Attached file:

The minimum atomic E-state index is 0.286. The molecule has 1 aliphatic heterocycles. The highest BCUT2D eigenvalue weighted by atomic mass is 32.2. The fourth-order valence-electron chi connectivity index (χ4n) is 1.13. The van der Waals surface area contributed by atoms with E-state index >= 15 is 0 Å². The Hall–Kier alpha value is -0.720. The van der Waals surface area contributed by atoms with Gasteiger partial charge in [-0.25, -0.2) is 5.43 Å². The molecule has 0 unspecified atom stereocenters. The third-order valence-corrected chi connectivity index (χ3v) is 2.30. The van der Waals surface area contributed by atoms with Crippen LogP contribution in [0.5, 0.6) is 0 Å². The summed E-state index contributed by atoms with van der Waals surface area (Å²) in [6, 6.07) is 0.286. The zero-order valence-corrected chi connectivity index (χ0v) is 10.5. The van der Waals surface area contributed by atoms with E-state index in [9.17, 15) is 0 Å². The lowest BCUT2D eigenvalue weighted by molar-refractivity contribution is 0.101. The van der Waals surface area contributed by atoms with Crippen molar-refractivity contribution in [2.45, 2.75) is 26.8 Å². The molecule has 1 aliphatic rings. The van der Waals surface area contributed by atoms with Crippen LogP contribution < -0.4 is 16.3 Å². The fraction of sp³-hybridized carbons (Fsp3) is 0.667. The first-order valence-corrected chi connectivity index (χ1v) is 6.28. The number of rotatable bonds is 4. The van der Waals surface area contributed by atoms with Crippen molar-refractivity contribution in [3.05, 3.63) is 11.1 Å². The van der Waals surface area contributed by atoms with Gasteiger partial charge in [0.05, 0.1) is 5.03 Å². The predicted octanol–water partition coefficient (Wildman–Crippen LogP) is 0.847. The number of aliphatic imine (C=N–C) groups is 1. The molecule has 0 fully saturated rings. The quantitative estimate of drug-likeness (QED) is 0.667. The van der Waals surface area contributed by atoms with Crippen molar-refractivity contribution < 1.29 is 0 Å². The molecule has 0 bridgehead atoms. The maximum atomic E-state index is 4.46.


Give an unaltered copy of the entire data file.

The minimum atomic E-state index is 0.286. The molecule has 1 aliphatic heterocycles. The highest BCUT2D eigenvalue weighted by atomic mass is 32.2. The fourth-order valence-electron chi connectivity index (χ4n) is 1.13. The van der Waals surface area contributed by atoms with E-state index >= 15 is 0 Å². The Hall–Kier alpha value is -0.720. The van der Waals surface area contributed by atoms with Gasteiger partial charge in [-0.25, -0.2) is 5.43 Å². The molecule has 0 unspecified atom stereocenters. The third-order valence-corrected chi connectivity index (χ3v) is 2.30. The van der Waals surface area contributed by atoms with Crippen LogP contribution in [0.5, 0.6) is 0 Å². The summed E-state index contributed by atoms with van der Waals surface area (Å²) in [6, 6.07) is 0.286. The zero-order valence-corrected chi connectivity index (χ0v) is 10.5. The van der Waals surface area contributed by atoms with E-state index in [9.17, 15) is 0 Å². The lowest BCUT2D eigenvalue weighted by molar-refractivity contribution is 0.101. The van der Waals surface area contributed by atoms with Crippen molar-refractivity contribution in [2.45, 2.75) is 26.8 Å². The molecule has 1 aliphatic rings. The van der Waals surface area contributed by atoms with Crippen LogP contribution < -0.4 is 16.3 Å². The fraction of sp³-hybridized carbons (Fsp3) is 0.667. The first-order valence-corrected chi connectivity index (χ1v) is 6.28. The number of rotatable bonds is 4. The van der Waals surface area contributed by atoms with Crippen molar-refractivity contribution in [3.05, 3.63) is 11.1 Å². The van der Waals surface area contributed by atoms with Gasteiger partial charge in [0.05, 0.1) is 5.03 Å². The predicted octanol–water partition coefficient (Wildman–Crippen LogP) is 0.847. The number of aliphatic imine (C=N–C) groups is 1. The molecule has 0 fully saturated rings. The quantitative estimate of drug-likeness (QED) is 0.667. The van der Waals surface area contributed by atoms with Crippen molar-refractivity contribution < 1.29 is 0 Å². The molecule has 0 bridgehead atoms. The maximum atomic E-state index is 4.46.